I feel like I was unknowingly part of my own social experiment a few weeks ago. I was hired to work a freelance job, and as anyone freelancing in the entertainment industry can tell you, you're often thrown in to the mix with little to no information. So it's a delicate balancing act of pretending like you know everything and admitting you don't. Most of the time, you're waiting around for the next direction.
By waiting, I mean constantly approaching extremely busy people and asking how you can help (thereby admitting you don't know what needs to be done). And if that fails, you mess up something you already did so that you can redo it (I jest. Sort of.)
Freelance workers can sometimes feel like oil in water. We try hard to assimilate and contribute, but there's no denying that we're not part of the core team. It's a very similar sentiment to what interns experience -- you work your butt off for a team you don't fully belong to and aren't guaranteed to stay with. But, it's definitely not philanthropic -- after all, you're gaining a credit for your resume, experience, and let's not forget pay (unless you're one of Charlie Rose's interns... two years and one class action later, they'll finally be able to record that experience on a W2).
I digress. So the credit, the experience, the pay... it really is nothing to complain about. But when you invest your time and energy into something, often times you crave something more. Backtrack to a few weeks ago. My supervisors were excellent -- very helpful and encouraging. But there was one supervisor I always felt eager to help.
"Natalie, do you mind hanging these signs?"
"Hey Nat, can you run this to the other room?"
"Thank you for your help, Natalie."
Are you seeing the common thread here? I honestly didn't for a while -- all I knew was I was feeling valued.
"Hey Natalie, would you mind hanging a few more signs?"
Natalie. That was it. Every time this supervisor addressed me, it was by name. I no longer felt like the semi-recognizable but nameless part time help. All of a sudden my investment in the task at hand skyrocketed -- because I felt acknowledged. I became hyper aware of this respectful action -- everyone this supervisor spoke to was addressed by name.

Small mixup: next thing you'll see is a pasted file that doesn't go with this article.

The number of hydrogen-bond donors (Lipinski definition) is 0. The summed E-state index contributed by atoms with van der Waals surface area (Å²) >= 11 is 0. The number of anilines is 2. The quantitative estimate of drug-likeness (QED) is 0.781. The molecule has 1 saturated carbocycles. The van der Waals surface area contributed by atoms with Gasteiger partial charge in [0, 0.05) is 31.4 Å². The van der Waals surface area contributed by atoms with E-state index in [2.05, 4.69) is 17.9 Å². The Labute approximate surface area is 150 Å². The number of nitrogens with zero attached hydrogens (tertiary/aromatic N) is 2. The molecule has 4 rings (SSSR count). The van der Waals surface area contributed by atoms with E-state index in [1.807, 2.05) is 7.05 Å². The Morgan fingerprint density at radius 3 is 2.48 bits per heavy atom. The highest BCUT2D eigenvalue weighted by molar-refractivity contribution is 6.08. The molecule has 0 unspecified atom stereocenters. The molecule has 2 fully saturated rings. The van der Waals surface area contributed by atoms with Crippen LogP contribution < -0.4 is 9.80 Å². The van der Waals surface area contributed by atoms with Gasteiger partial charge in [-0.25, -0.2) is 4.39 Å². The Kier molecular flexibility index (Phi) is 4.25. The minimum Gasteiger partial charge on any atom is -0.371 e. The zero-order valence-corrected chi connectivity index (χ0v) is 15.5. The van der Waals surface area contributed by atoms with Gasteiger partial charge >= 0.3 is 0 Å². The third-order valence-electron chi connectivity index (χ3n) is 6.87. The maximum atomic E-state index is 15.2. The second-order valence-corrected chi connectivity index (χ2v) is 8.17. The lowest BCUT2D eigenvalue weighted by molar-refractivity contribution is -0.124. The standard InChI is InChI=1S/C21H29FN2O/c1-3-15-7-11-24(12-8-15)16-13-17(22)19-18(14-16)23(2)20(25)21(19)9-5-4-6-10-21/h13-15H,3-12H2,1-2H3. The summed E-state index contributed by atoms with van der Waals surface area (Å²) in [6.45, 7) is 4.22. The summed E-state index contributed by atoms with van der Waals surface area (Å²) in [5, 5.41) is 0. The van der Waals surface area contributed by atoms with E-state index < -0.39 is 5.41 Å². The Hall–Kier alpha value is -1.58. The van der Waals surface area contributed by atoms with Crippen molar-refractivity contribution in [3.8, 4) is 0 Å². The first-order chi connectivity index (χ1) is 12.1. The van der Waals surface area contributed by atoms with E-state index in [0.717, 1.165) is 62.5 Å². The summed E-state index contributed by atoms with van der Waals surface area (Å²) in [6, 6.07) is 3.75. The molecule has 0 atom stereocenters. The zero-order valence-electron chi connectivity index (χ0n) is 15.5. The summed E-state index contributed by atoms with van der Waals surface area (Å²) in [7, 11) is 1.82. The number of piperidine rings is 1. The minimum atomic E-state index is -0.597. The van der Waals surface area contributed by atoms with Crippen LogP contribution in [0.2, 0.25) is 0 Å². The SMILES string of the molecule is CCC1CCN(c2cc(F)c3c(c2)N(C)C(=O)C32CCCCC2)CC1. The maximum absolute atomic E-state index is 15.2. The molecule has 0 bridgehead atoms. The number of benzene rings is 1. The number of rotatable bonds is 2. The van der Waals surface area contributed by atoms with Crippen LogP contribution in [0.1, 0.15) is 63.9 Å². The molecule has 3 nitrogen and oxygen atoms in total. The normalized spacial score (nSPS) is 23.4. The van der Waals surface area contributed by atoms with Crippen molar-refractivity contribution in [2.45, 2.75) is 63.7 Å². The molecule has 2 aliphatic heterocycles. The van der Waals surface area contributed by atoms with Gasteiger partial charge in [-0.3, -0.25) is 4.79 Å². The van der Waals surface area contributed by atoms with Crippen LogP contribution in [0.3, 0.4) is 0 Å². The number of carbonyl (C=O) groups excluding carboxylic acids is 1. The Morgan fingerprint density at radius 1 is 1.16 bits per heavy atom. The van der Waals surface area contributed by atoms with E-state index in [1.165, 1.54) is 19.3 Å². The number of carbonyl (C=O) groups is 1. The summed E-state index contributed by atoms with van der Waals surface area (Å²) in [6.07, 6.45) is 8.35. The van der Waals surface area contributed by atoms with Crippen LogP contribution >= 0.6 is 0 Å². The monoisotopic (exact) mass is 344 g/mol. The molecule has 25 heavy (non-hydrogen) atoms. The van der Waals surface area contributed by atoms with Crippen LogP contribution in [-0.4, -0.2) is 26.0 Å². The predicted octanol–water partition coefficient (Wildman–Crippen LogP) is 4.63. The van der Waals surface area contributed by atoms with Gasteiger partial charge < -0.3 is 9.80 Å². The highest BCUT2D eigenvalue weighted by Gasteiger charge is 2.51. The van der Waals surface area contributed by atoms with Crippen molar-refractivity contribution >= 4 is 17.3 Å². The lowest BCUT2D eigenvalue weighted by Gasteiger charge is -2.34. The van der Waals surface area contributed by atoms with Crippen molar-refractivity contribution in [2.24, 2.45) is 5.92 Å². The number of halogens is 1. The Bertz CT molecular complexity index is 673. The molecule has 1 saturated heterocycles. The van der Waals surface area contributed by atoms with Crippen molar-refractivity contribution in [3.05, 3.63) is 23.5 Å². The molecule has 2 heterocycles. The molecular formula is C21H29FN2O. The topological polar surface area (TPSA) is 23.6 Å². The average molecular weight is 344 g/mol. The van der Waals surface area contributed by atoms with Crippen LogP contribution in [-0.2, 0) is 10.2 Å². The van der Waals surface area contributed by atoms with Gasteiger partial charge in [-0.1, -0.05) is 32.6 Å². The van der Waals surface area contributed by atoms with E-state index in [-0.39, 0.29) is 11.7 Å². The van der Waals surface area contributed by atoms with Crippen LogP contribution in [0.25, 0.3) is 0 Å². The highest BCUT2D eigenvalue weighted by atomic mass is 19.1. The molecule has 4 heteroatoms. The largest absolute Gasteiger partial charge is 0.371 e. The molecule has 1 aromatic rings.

Sometimes I think that in their haste, higher ups fail to acknowledge the workers greasing the wheels. They may not be driving the car, but they're definitely helping it move more smoothly. Their overlooking of lower-level workers only ends up being detrimental to the overall success of the task at hand. It's a domino effect. The simple act of acknowledging someone by name fuels them -- tasks on the lower level are done with more enthusiasm, with more precision, with greater desire for accuracy, with a refusal to disappoint. It's an exchange of value -- you value me, I value the work I'm doing for you.
For some reason, I'm name disabled -- I don't know what happens to me, but when someone is introducing him/herself, my brain stops processing. Two seconds later, I'm thinking, "Was it Jim? Jack? Jeff?" There's really no excuse for that. It's lack of focus. Since that experience, I've made a personal vow to stop whatever I'm doing, stop whatever I'm thinking about, and focus on giving that person the respect they deserve.
It's such a simple thing that yields such powerful results. Growing up, my dad would often use his frequent cigarette breaks as a mentoring opportunity. My dad is an engineering project manager and possesses a greater wealth of leadership knowledge than any text book I've ever picked up. I remember one time confessing to him that I felt I'd gotten bossy during a group project (one time? try... every time. Hello from the future, my anal-retentive thirteen-year-old self! You haven't progressed much). Between puffs, he replied that being a leader doesn't mean using the word "I" -- it means using the word "we."
To this day, I find that to be the essence of leadership. Using someone's name acknowledges that they are an important part of the "we" -- no matter for how short a duration. At the end of the day, all people want is to feel that their contribution, regardless of how small, was valued. It motivates them to be better for the whole. I can tell you from experience. That was the best sign hanging I've ever done.
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